21 Ultimate Gifts: Dino Might


A 97-percent-complete composite dinosaur skeleton of Maiasaura peeblesorum, or “good mother lizard.”


Deep in the Badlands of northwestern Montana lies a rock body, the Two Medicine Formation, where in 1979 an eccentric, bespectacled paleontologist, Jack Horner, and his friend Robert Makela found a most unusual specimen: the Maiasaura peeblesorum, or “good mother lizard.” Horner, who as the discoverer received naming rights, referred to it as such because adult bones were located near egg nests—a previously unknown phenomenon in the dinosaur world. “We found the first nesting grounds of dinosaurs,” Horner once wrote of the discovery. “We had managed to get a remarkably detailed record of what seemed to be one nesting season so many millions of years ago.”


After extracting and studying the bones, paleontologists determined that the Maiasaura was part of the larger Hadrosauridae, or duck-billed dinosaur, family. Weighing around 8,000 pounds and measuring up to 30 feet long and 10 to 15 feet tall, the Maiasaura lived in the late Cretaceous period, which spanned approximately 70 to 100 million years ago. It likely maneuvered mainly on its strong hind legs, which had feet with three toes; its delicate front feet sported four. Its contemporaries included the Centrosaurus, the huge Euoplocephalus, and the Daspletosaurus torosus, an early relative of the formidable Tyrannosaurus rex.


Further digging in Montana revealed tens of thousands of Maiasaura skeletons concentrated together, suggesting that, in addition to being nurturing parents, the nomadic herbivores tended to stick together to forage and breed. In 1985, Maiasaura became the first “dinosaur in space” after astronaut Loren Acton boarded the Challenger, for the Spacelab-?2 mission to orbit the Earth, with bone and eggshell fragments from the Montana find.


This particular skeleton, a 97-percent-complete composite—meaning the bones are authentic but hail from any number of different skeletons shifted and scattered over millions of years—measures about 23 feet long and 10 feet tall, and was found in the Two Medicine Formation. The skull is almost 100 percent complete, including many of its 150 or so ridged teeth, and the only missing structural elements on the body are the astragalus (an ankle bone) and the ungula (a toe hoof). “This Maiasaura is certainly one of the most complete known to exist—in fact, dinosaurs of any species don’t really get any more complete than this,” says David Hersko­witz of Heritage Auction Galleries, who is representing the consignor, Pangea Fossils.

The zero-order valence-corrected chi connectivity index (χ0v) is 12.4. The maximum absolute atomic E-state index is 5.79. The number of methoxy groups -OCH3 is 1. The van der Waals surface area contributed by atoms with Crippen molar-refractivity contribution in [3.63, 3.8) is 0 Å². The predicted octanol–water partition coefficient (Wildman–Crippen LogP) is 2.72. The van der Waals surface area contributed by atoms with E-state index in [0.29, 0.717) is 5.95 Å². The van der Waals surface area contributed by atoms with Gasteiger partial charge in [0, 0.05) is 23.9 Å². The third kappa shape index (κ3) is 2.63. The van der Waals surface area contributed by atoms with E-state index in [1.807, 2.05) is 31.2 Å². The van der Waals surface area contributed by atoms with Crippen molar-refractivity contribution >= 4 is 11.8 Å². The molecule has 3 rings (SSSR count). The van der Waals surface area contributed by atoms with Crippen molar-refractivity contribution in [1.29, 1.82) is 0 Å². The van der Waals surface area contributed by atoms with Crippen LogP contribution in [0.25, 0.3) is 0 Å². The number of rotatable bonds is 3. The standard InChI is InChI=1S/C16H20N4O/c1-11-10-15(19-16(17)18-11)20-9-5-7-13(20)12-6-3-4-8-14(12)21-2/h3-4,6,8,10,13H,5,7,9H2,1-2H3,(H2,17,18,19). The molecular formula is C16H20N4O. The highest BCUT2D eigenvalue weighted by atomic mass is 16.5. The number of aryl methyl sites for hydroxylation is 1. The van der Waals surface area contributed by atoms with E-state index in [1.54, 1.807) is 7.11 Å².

Heritage Auction is well versed in the sale of prehistoric relics, having recently located and sold Triceratops, saber-toothed tiger (Robb Report, May 2009), and mastodon skulls for $250,000, $334,000, and $191,200, respectively. Pangea Fossils, a company whose inventory includes the bones of the second-largest Tyrannosaurus rex ever discovered, will provide the recipient of this gift with a line drawing of the skeleton indicating exactly which pieces are original and which are re-created, as well as any pathologies or scientific details found. The recipient will also receive the full provenance of the specimen, which has been authenticated by several experts, including Horner himself. In addition, Pangea Fossils will arrange, through Heritage Auction, for the disassembly, shipping, and reassembly of the skeleton at the recipient’s selected venue, and provide advice on maintaining the proper environment for the dinosaur bones.

Heritage Auction Galleries, 800.872.6467, www.ha.com

The gift is available to an individual, gallery, or museum and must be purchased by January 10, 2010. The price includes disassembly, shipping, and reassembly to the location of the recipient’s choice.

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